iBio (NYSE American:IBIO) successfully resolved its lawsuit with Fraunhofer USA, confirming iBio’s ownership of certain intellectual property related to plant-based biopharmaceutical production.
As part of the settlement, iBio granted Fraunhofer USA a fully paid-up license to use the recombinant protein manufacturing technologies that were the subject of litigation. The settlement concludes a lawsuit that began in March 2015 in the Delaware Court of Chancery.
“We are pleased to see this matter resolved and to receive compensation for the use our intellectual property,” Tom Isett, chairman and CEO of iBio, said in a statement. “iBio remains committed to relentlessly innovating in the area of plant-made biologics, while respecting fair competition and protecting our IP.”
Mr. Isett said the settlement gives “assurance to our licensees and clients that they can continue to depend on us to develop and enhance our FastPharming technologies to provide them with the speed, scalability, and eco-friendly advantages of plant-based biologics development and manufacturing from iBio.”
In an 8-K filing with the SEC, iBio said terms of the settlement agreement provide for cash payments to the company of $28-million, consisting of $16-million to be paid no later than May 14, 2021, which is expected to cover all of its legal fees and expenses; two payments of $5.1-million by March 31, 2022 and 2023; and as additional consideration for a license agreement, two payments of $900,000 due on March 1, 2022 and 2023.
The 8-K said the license provides for a non-exclusive, non-transferable, worldwide, fully paid-up license to all intellectual property rights in and to certain plant-based technology developed by Fraunhofer USA from 2003 through 2014 that were the subject of the lawsuit.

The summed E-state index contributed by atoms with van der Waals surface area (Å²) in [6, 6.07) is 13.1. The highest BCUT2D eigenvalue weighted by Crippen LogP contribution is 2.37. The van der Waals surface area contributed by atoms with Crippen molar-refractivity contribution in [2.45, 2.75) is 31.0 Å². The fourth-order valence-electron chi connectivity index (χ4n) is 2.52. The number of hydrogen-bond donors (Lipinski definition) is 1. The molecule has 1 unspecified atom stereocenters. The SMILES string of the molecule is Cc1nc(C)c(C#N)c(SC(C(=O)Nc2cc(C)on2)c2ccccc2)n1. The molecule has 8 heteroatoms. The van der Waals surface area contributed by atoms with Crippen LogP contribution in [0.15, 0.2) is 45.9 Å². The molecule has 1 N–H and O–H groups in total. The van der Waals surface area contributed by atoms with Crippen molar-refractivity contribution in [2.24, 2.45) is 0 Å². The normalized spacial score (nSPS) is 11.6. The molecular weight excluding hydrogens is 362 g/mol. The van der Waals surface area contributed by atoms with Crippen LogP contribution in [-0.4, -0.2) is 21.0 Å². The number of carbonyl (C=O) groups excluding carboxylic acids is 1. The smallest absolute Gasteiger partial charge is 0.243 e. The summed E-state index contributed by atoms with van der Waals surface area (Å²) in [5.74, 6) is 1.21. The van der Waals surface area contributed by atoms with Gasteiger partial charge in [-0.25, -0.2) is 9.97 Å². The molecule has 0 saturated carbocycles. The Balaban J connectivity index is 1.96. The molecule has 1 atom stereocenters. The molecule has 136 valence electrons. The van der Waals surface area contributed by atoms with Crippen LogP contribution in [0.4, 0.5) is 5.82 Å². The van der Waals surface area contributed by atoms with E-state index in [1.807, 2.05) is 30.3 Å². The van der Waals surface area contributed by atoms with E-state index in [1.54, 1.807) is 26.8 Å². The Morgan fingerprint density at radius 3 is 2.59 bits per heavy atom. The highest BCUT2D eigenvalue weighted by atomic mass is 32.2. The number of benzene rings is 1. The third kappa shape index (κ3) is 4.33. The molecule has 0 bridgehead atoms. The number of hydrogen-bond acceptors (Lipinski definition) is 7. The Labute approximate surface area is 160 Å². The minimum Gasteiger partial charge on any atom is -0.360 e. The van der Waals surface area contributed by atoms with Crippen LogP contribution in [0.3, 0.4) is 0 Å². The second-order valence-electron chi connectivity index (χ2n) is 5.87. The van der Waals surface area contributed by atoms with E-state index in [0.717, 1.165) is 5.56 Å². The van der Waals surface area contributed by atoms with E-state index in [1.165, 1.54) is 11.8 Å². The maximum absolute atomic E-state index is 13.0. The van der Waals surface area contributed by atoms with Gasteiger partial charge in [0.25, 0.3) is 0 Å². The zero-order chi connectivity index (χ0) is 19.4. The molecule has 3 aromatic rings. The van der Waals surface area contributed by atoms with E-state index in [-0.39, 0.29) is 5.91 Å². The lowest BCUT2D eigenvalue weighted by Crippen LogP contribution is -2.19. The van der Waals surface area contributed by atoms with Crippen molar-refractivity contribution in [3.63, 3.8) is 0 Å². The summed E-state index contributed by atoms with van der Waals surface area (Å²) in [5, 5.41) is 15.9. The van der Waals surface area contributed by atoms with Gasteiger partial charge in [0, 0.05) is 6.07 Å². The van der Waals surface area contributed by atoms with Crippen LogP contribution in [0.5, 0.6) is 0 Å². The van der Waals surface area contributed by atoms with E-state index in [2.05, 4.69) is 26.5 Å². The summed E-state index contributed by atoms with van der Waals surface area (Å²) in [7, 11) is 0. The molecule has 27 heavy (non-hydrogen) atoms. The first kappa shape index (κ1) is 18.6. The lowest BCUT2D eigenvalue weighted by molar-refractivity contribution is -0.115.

After payment of fees and expenses, the 8-K said iBio’s estimated net cash recovery will be approximately $12-million as a result of the settlement agreement.
In a new report discussing the positive takeaways of the settlement, Kristen Kluska, an analyst with Cantor Fitzgerald, said, “It’s possible that prospective clients and licensees of iBio could have viewed this [dispute] as an overhang, which is now lifted. We continue to believe that iBio is undervalued based on the unique corporate structure of the company, which focuses on a differentiated contract development and manufacturing organization service, with the ability to internally conduct studies with this technology in-house to potentially address large market opportunities.“
She rates iBio shares at “overweight” with a price target of $3. The stock closed at $1.29 on May 4.